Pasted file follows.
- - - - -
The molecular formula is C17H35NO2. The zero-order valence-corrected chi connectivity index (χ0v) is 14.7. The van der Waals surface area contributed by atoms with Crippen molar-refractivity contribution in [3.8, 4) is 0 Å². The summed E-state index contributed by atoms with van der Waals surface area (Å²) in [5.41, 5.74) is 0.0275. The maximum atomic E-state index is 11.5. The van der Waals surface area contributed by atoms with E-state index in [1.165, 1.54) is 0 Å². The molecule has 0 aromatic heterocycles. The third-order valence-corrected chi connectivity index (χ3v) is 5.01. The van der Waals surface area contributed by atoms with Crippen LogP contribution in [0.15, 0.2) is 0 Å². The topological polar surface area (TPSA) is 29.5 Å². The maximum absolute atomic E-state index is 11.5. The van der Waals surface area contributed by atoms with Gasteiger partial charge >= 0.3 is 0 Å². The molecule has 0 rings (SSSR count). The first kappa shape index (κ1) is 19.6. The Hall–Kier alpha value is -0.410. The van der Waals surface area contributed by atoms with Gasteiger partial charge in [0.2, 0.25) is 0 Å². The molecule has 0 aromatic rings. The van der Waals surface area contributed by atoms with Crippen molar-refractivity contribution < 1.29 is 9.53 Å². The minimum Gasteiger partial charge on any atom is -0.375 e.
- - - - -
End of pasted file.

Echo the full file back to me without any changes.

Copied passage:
The molecular formula is C17H35NO2. The zero-order valence-corrected chi connectivity index (χ0v) is 14.7. The van der Waals surface area contributed by atoms with Crippen molar-refractivity contribution in [3.8, 4) is 0 Å². The summed E-state index contributed by atoms with van der Waals surface area (Å²) in [5.41, 5.74) is 0.0275. The maximum atomic E-state index is 11.5. The van der Waals surface area contributed by atoms with E-state index in [1.165, 1.54) is 0 Å². The molecule has 0 aromatic heterocycles. The third-order valence-corrected chi connectivity index (χ3v) is 5.01. The van der Waals surface area contributed by atoms with Crippen LogP contribution in [0.15, 0.2) is 0 Å². The topological polar surface area (TPSA) is 29.5 Å². The maximum absolute atomic E-state index is 11.5. The van der Waals surface area contributed by atoms with Gasteiger partial charge >= 0.3 is 0 Å². The molecule has 0 rings (SSSR count). The first kappa shape index (κ1) is 19.6. The Hall–Kier alpha value is -0.410. The van der Waals surface area contributed by atoms with Gasteiger partial charge in [0.2, 0.25) is 0 Å². The molecule has 0 aromatic rings. The van der Waals surface area contributed by atoms with Crippen molar-refractivity contribution < 1.29 is 9.53 Å². The minimum Gasteiger partial charge on any atom is -0.375 e.